8

The speaker argued that a dream is a random addition of memories, just as experience replay. The speaker is taking some liberties due to a general lack of scientific understanding of what dreams are. We don't even have strong consensus on why sleep is a necessary feature of animals, let alone what part dreaming plays in it. However, there are some widely-...


7

Eligibility traces is a method of weighting between temporal-difference "targets" and Monte-Carlo "returns". In practice, for example, instead of using the one-step TD target, $r_t + \gamma V (s_{t+1})$, as in the temporal difference update $V (s_t) \leftarrow V (s_t) + \alpha (r_t + \gamma V (s_{t+1}) − V (s_t))$, you use the so-called &...


7

No. DQN and other deep RL methods work well with fully connected layers. Here's an implementation of DQN which doesn't use CNNs: github.com/keon/deep-q-learning/blob/master/dqn.py DeepMind mostly use CNN because they use image as input state, and that because they tried to evaluate performance of their methods vs humans performance. Humane performance is ...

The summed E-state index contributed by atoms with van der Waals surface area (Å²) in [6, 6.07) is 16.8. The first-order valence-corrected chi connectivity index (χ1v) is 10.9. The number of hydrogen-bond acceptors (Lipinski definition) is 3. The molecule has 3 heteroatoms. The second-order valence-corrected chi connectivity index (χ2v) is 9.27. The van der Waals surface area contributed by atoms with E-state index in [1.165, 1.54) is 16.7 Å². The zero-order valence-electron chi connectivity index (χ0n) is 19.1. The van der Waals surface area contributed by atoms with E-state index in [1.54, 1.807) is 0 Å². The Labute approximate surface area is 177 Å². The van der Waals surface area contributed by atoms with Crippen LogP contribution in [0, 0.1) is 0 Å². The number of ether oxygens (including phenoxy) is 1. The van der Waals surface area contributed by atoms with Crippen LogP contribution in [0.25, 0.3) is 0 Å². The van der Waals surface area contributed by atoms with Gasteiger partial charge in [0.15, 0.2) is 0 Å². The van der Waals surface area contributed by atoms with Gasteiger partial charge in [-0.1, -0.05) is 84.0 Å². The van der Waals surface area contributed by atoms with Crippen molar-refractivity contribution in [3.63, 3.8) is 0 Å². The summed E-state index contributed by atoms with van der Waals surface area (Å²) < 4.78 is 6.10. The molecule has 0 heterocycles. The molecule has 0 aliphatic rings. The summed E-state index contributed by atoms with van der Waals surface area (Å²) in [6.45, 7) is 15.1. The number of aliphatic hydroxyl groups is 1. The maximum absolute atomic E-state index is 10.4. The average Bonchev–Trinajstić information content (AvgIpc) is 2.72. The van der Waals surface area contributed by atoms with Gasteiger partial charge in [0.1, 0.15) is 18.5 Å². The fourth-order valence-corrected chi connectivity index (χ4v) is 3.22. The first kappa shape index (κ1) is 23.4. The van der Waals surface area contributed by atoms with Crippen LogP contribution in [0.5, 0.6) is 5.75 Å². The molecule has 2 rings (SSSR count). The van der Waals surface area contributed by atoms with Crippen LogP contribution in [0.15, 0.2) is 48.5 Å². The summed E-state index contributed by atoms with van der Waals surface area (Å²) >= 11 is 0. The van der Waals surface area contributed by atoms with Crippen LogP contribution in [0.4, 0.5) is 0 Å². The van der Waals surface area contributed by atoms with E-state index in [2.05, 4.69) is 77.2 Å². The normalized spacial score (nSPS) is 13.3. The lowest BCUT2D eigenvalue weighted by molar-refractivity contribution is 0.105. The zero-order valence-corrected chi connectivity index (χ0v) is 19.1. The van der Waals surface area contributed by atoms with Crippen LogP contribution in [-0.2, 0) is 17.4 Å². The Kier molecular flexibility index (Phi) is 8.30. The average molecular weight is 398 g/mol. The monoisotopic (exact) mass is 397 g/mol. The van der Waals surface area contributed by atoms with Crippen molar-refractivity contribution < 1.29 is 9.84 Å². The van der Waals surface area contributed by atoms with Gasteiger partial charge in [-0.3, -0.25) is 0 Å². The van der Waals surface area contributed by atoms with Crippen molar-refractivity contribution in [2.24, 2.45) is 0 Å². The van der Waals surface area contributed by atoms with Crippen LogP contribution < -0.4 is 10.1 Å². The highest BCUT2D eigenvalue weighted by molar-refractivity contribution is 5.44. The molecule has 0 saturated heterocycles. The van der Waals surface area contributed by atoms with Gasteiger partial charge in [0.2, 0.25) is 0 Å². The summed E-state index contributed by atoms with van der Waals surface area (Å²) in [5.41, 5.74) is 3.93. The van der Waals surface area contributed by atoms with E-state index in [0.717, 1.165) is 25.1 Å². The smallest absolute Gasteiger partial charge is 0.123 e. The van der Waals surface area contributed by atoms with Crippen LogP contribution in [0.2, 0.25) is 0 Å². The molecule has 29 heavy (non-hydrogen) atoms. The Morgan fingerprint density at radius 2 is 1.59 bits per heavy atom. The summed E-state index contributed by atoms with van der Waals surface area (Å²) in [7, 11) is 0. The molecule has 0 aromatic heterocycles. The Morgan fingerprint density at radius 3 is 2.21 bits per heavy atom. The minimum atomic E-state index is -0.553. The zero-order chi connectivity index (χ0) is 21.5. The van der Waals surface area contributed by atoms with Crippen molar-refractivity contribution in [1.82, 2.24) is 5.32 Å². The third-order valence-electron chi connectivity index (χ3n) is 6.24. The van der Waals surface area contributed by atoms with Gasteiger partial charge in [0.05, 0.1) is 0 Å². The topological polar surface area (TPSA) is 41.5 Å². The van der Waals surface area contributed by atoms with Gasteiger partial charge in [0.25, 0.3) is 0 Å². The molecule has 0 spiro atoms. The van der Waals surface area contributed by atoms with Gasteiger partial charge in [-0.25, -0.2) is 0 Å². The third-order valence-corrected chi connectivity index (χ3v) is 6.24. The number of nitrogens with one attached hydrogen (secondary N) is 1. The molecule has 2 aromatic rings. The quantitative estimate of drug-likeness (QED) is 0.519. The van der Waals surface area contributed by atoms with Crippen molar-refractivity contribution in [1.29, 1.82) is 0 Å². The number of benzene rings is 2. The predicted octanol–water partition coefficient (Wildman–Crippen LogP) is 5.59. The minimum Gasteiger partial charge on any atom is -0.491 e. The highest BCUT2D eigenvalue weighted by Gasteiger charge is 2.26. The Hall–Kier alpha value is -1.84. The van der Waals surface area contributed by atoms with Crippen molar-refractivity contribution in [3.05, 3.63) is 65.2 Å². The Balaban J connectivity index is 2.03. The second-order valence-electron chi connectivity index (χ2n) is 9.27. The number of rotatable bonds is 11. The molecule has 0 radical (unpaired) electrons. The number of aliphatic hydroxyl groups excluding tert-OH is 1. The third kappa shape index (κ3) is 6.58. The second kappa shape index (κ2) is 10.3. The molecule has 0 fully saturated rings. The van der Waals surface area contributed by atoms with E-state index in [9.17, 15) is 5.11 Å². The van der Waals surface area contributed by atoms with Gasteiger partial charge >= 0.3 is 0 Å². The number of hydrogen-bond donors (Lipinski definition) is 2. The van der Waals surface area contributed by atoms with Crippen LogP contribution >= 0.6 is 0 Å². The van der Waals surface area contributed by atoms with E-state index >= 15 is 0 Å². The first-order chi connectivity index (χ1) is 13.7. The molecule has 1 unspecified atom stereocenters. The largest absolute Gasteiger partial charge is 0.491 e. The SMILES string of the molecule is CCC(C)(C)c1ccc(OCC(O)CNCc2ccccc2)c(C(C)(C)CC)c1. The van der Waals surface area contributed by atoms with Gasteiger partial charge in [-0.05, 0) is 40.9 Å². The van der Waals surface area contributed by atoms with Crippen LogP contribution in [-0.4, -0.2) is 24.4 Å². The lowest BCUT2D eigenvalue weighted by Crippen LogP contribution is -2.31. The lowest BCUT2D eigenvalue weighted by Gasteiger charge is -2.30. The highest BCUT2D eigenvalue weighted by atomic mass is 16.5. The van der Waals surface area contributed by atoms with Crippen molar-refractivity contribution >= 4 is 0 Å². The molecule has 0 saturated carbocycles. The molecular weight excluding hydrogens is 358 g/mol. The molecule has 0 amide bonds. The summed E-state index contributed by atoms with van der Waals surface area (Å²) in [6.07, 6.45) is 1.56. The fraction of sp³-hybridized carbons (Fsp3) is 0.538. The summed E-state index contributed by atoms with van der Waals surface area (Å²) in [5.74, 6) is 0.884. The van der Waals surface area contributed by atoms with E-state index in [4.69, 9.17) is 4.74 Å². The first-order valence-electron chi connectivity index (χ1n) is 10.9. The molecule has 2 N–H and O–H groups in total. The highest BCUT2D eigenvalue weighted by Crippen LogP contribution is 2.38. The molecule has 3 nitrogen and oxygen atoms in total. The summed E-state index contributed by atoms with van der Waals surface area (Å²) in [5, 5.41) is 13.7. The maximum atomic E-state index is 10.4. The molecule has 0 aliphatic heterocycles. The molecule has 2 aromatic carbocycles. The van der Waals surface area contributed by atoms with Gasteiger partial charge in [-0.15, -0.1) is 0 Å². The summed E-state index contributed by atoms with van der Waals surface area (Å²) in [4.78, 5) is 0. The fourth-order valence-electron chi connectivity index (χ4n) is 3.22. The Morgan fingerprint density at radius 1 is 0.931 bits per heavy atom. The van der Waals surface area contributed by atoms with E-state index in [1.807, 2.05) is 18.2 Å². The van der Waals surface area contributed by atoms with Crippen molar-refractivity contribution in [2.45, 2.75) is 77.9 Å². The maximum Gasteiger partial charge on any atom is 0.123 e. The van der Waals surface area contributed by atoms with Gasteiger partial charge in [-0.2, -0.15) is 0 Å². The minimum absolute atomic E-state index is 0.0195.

7

In order for the algorithm to have stable behavior, the replay buffer should be large enough to contain a wide range of experiences, but it may not always be good to keep everything. The larger the experience replay, the less likely you will sample correlated elements, hence the more stable the training of the NN will be. However, a large experience replay ...


7

There is a relatively recent paper that tackles this issue: Challenges of real-world reinforcement learning (2019) by Gabriel Dulac-Arnold et al., which presents all the challenges that need to be addressed to productionize RL to real world problems, the current approaches/solutions to solve the challenges, and metrics to evaluate them. I will only list them ...


7

You should start with the general definition of Reinforcement Learning problem. And what Markov Decision Process is. DQN, A3C, PPO and REINFORCE are algorithms for solving reinforcement learning problems. These algorithms have their strengths and weaknesses depending on the details of the underlying problem. Multi-Armed Bandit is not even an algorithm - it ...


6